Showing posts from 2010

Christmas Letter 2010

Well, let me just start by saying the obvious: this was not a good year.  Okay, you knew that.  I don't want to belabor the tragedy of this year and wear the cloak of grief again.  I've worn that enough.  I've worn it out.  I hate that cloak.  A new friend of mine told me that too often we try to rush through grief.  I don't think I rushed through anything.  My son and I can attest that there have been far too many difficult periods. Rather, I want to dedicate this Christmas letter to thank the people that reached out and helped Rob and me this year.  From the very moment that tragedy struck and Sherri was taken from us, friends, family and long lost acquaintances reached out to help.  The outpouring has been and still is astounding. To my parents, brother and sisters, nephews and nieces.  You dropped everything and you came to sit through the vigil as we waited to hear about Sherri.  I will never forget the compassion you showed to Rob, Emily and me that day and co

Hopyard Nights

I've seen post traumatic stress syndrome.  He sits across from me at the Hopyard Ale House in San Ramon at least once a week for the past 4 months.  He makes very funny observations and he has very funny tales.  I think most of the time he just laughs at my embarrassing behavior as I constantly misunderstand what the server is saying to me.   He's engaging and very interesting to be with.   But he also doesn't sleep and he has other serious manifestations of stress.  I can't imagine the utter shock and convulsive agony it was to find her.  I wished so much that it hadn't ever happened and I wish even more it hadn't happened to him. We talk.  We talk about plans.  We come up with party ideas.  We talk about his friends and his school plans.  We talk about girls he likes.  We talk about girls he should like.  We talk about his writing; he is an excellent writer.  We talk about current events and films we've seen. We talk about Sherri.  We work through it,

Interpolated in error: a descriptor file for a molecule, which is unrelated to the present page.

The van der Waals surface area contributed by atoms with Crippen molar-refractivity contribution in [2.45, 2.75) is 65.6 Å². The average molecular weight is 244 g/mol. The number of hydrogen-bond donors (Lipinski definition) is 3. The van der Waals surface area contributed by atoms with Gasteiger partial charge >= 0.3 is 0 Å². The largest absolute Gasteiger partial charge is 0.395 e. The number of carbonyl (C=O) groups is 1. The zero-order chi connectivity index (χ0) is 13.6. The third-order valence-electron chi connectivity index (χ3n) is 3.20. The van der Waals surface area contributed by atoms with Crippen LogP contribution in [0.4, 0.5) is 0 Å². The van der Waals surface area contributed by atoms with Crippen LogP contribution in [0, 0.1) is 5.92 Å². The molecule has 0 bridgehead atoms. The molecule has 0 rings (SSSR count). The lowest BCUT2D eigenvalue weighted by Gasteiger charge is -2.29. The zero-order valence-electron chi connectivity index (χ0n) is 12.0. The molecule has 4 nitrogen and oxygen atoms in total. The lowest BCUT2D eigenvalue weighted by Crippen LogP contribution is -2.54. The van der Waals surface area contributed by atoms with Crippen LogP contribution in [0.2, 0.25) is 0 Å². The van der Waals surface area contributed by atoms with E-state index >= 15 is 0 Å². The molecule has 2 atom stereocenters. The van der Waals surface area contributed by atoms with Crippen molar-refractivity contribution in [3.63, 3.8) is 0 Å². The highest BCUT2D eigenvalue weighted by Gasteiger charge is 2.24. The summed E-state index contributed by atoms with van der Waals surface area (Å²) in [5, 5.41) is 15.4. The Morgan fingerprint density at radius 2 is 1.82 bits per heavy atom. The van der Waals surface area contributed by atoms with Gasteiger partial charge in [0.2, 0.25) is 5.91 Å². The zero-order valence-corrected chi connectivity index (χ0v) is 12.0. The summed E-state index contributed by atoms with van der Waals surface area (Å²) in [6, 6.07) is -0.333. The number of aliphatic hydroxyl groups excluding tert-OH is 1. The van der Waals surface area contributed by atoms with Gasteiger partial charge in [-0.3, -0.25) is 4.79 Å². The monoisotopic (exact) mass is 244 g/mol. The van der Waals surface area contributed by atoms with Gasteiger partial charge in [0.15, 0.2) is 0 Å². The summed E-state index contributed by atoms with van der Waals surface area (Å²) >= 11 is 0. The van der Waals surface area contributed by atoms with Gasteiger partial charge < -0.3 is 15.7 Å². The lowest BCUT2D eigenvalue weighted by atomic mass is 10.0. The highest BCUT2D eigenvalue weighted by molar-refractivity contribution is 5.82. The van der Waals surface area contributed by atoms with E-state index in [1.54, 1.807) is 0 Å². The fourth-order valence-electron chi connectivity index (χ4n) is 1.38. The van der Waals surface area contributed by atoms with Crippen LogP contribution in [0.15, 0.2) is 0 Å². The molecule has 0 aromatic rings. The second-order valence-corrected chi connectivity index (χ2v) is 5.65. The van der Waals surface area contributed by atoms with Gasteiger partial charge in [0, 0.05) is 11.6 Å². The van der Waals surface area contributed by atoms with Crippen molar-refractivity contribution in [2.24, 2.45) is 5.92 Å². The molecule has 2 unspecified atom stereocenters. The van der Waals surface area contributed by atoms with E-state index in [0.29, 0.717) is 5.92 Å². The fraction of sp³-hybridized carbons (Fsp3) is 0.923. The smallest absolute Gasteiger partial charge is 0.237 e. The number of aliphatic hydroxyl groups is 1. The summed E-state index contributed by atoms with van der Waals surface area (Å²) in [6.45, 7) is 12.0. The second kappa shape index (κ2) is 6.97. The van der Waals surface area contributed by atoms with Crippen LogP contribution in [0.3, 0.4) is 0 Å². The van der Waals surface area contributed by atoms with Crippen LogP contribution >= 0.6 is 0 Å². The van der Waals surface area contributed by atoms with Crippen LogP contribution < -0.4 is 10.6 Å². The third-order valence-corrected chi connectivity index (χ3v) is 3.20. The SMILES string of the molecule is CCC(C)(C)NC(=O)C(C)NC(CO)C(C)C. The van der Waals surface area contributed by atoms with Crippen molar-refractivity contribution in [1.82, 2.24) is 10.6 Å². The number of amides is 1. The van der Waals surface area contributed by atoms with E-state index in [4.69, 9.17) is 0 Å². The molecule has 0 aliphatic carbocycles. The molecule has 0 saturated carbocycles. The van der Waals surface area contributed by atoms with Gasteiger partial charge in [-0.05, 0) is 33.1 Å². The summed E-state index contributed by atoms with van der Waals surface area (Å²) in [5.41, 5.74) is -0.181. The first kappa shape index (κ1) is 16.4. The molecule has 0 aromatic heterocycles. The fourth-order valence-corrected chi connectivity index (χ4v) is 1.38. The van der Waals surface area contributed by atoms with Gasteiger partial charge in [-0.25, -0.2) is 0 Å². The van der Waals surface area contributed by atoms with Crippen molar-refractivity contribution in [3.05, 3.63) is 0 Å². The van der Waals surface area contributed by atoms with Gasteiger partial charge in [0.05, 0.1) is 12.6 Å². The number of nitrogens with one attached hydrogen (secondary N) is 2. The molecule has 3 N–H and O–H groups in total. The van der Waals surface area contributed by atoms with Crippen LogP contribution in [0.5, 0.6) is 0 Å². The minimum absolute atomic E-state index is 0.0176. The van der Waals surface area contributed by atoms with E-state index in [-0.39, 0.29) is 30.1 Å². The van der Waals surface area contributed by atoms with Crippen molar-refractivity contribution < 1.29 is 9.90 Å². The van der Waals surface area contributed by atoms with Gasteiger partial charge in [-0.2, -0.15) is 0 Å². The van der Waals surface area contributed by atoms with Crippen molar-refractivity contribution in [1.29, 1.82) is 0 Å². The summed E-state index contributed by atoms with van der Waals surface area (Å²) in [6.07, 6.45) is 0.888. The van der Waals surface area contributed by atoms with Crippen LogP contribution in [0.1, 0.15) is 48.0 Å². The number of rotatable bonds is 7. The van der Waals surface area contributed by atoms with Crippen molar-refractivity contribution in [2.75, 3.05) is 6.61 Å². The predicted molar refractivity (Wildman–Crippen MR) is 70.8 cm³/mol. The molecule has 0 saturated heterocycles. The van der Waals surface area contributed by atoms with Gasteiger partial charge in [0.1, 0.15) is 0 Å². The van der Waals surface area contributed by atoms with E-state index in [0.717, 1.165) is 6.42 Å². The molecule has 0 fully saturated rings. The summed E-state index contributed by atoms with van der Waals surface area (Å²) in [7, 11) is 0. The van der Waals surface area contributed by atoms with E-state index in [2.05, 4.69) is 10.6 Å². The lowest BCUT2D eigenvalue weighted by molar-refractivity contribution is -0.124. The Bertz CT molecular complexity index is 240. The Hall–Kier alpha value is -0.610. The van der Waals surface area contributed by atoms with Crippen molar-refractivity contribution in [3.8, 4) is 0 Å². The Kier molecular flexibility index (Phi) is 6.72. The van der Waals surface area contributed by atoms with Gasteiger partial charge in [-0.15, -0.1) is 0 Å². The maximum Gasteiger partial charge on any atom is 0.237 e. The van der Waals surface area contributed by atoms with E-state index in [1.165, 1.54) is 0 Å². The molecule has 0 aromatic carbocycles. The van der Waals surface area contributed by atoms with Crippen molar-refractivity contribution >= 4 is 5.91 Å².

Stockholm Syndrome

You know, my last blog post was a very heartfelt, emotional catharsis and I expected my next post to get back to the observational absurdities that typically fill these updates.  I'm not quite there yet.  I literally cried every day for 6 weeks after Sherri passed away.  Now I cry randomly.  They say crying is good for the spirit because it helps you release the emotions   They say you feel better.  I'm not so sure.  I do know that it's not every day, so I guess that's a sign that things are trending in the right direction. I'm in Stockholm.  That's Stockholm, as in capital of Sweden, not Stockton, as in the arm pit of California.  Minor apologies to anyone from Stockton.  It was sunny today, which is totally appropriate for a Sunday, and every Stockholmeo was outside taking in the sunshine like worms coming out after the rain.  I had flown in this morning and after I checked into the hotel, I decided to take a walk around the center of the city.  I walked for

And so I write